- Nuclear Engineer. Conduct research on nuclear engineering problems or apply principles and theory of nuclear science to problems concerned with release, control, and utilization of nuclear energy and nuclear waste disposal.
- Product Safety Engineer. Develop and conduct tests to evaluate product safety levels and recommend measures to reduce or eliminate hazards.
EDUCATIONAL OPPORTUNITIES: Mechanical Engineer Training
University of Wisconsin-Madison - Madison, WI
University of Wisconsin-Madison, 500 Lincoln Dr, Madison, WI 53706-1380. University of Wisconsin-Madison is a large university located in Madison, Wisconsin. It is a public school with primarily 4-year or above programs. It has 41,581 students and an admission rate of 63%. University of Wisconsin-Madison has bachelor's degree, master's degree, and doctor's degree programs in Mechanical Engineering which graduated one, thirty-seven, and seventeen students respectively in 2008.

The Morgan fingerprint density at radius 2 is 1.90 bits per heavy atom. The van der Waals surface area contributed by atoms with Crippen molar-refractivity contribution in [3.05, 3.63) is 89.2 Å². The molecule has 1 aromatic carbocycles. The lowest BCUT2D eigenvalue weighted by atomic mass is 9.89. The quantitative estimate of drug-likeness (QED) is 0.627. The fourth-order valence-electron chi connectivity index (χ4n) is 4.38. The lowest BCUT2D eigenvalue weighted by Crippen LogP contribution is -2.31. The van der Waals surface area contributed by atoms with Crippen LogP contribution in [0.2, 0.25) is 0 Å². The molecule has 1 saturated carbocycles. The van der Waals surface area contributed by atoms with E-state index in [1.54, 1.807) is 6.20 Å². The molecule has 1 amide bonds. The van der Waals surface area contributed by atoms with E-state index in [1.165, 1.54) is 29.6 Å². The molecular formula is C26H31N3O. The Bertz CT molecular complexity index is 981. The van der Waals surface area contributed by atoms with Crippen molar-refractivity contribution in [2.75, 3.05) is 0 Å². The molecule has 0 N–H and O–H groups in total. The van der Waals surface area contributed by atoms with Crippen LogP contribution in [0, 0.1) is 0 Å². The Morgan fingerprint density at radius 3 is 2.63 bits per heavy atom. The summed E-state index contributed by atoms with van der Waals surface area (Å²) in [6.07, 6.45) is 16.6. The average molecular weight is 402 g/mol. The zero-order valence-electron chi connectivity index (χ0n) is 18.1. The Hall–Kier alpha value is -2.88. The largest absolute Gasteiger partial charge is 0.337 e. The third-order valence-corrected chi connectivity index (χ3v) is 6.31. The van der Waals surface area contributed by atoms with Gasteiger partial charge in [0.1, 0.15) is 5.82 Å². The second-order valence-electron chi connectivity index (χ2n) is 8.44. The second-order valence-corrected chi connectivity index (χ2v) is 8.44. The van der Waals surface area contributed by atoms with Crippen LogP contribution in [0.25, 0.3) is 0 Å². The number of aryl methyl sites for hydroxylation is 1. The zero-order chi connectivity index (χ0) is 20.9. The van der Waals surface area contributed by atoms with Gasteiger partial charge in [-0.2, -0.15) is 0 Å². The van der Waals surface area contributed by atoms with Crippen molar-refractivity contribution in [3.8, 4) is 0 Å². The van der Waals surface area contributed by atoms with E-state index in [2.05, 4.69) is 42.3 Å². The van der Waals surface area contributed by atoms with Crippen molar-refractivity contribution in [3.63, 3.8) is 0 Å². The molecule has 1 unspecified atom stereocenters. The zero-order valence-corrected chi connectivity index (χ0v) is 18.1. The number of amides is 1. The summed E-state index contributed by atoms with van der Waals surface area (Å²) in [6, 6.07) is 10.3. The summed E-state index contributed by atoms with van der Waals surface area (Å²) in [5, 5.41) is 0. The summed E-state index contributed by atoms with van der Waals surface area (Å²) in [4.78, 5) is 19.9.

Planning and Scheduling Professional: The PSP certification is to recognize specialists who meet a demanding set of planning and scheduling criteria by a rigorous examination, experience, education and ethical qualificaion.
For more information, see the AACE International (Association for the Advancement of Cost Engineering through total cost management) website.
Geometric Dimensioning & Tolerancing Professional - Technologist: ASME GDTP Certification provides the means to recognize proficiency in the understanding and application of the geometric dimensioning and tolerancing (GD&T) principles expressed in the ASME Y14.
For more information, see the American Society of Mechanical Engineers International website.
Certified in Plumbing Design: The Certified in Plumbing Design (CPD) program is an international certification program for engineers and designers of plumbing systems.
For more information, see the American Society of Plumbing Engineers website.
Certified Associate in Materials Handling: MHMS is proud to offer a professional certification program for its members.
For more information, see the Materials Handling and Management Society website.
PV Installer Certification: The target candidate for NABCEP certification is the person responsible for the system installation (e.